Skip to ContentGo to accessibility pageKeyboard shortcuts menu
OpenStax Logo

15.1 Bureaucracy and the Evolution of Public Administration

During the post-Jacksonian era of the nineteenth century, the common charge against the bureaucracy was that it was overly political and corrupt. This changed in the 1880s as the United States began to create a modern civil service. The civil service grew once again in Franklin D. Roosevelt’s administration as he expanded government programs to combat the effects of the Great Depression. The most recent criticisms of the federal bureaucracy, notably under Ronald Reagan, emerged following the second great expansion of the federal government under Lyndon B Johnson in the 1960s.

15.2 Toward a Merit-Based Civil Service

The merit-based system of filling jobs in the government bureaucracy elevates ability and accountability over political loyalties. Unfortunately, this system also has its downsides. The most common complaint is that the bureaucrats are no longer as responsive to elected public officials as they once had been. This, however, may be a necessary tradeoff for the level of efficiency and specialization necessary in the modern world.

15.3 Understanding Bureaucracies and their Types

To understand why some bureaucracies act the way they do, sociologists have developed a handful of models. With the exception of the ideal bureaucracy described by Max Weber, these models see bureaucracies as self-serving. Harnessing self-serving instincts to make the bureaucracy work the way it was intended is a constant task for elected officials. One of the ways elected officials have tried to grapple with this problem is by designing different types of bureaucracies with different functions. These types include cabinet departments, independent regulatory agencies, independent executive agencies, and government corporations.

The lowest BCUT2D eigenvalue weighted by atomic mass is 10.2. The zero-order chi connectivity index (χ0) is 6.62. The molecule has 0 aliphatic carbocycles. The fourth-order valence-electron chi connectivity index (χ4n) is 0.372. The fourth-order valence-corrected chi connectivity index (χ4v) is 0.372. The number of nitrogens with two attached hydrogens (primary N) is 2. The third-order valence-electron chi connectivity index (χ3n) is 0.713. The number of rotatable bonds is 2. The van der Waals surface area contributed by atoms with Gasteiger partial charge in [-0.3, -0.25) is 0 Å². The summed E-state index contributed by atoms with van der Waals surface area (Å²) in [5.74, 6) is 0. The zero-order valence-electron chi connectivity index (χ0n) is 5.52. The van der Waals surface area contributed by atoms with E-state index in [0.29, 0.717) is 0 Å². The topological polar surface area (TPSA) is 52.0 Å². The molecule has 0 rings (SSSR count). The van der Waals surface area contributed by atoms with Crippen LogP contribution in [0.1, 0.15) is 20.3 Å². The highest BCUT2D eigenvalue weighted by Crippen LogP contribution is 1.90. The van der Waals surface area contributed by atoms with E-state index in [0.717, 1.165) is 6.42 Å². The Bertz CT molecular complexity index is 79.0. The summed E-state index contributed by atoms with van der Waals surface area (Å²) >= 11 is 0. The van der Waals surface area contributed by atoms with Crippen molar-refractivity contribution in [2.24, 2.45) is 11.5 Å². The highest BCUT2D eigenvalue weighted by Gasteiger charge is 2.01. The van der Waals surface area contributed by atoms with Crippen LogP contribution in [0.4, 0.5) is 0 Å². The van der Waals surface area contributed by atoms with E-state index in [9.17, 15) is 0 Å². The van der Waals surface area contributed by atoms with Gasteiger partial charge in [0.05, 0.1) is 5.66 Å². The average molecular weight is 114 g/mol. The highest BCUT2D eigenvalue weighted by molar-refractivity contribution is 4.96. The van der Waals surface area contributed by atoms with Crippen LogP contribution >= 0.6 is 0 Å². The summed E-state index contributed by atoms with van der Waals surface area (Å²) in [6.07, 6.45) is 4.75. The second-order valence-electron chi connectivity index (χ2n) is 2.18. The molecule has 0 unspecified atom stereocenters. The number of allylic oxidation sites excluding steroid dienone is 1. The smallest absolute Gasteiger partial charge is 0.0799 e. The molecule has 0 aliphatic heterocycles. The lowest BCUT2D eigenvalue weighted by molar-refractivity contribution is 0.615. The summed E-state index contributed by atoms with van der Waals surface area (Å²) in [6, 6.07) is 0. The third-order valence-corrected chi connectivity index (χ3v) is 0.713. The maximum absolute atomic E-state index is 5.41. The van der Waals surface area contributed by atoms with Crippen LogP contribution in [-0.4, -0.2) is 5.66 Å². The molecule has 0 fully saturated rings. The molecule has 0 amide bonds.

15.4 Controlling the Bureaucracy

To reduce the intra-institutional disagreements the traditional rulemaking process seemed to bring, the negotiated rulemaking process was designed to encourage consensus. Both Congress and the president exercise direct oversight over the bureaucracy by holding hearings, making appointments, and setting budget allowances. Citizens exercise their oversight powers through their use of the Freedom of Information Act (FOIA) and by voting. Finally, bureaucrats also exercise oversight over their own institutions by using the channels carved out for whistleblowers to call attention to bureaucratic abuses.

Order a print copy

As an Amazon Associate we earn from qualifying purchases.


This book may not be used in the training of large language models or otherwise be ingested into large language models or generative AI offerings without OpenStax's permission.

Want to cite, share, or modify this book? This book uses the Creative Commons Attribution License and you must attribute OpenStax.

Attribution information
  • If you are redistributing all or part of this book in a print format, then you must include on every physical page the following attribution:
    Access for free at
  • If you are redistributing all or part of this book in a digital format, then you must include on every digital page view the following attribution:
    Access for free at
Citation information

© Jan 5, 2024 OpenStax. Textbook content produced by OpenStax is licensed under a Creative Commons Attribution License . The OpenStax name, OpenStax logo, OpenStax book covers, OpenStax CNX name, and OpenStax CNX logo are not subject to the Creative Commons license and may not be reproduced without the prior and express written consent of Rice University.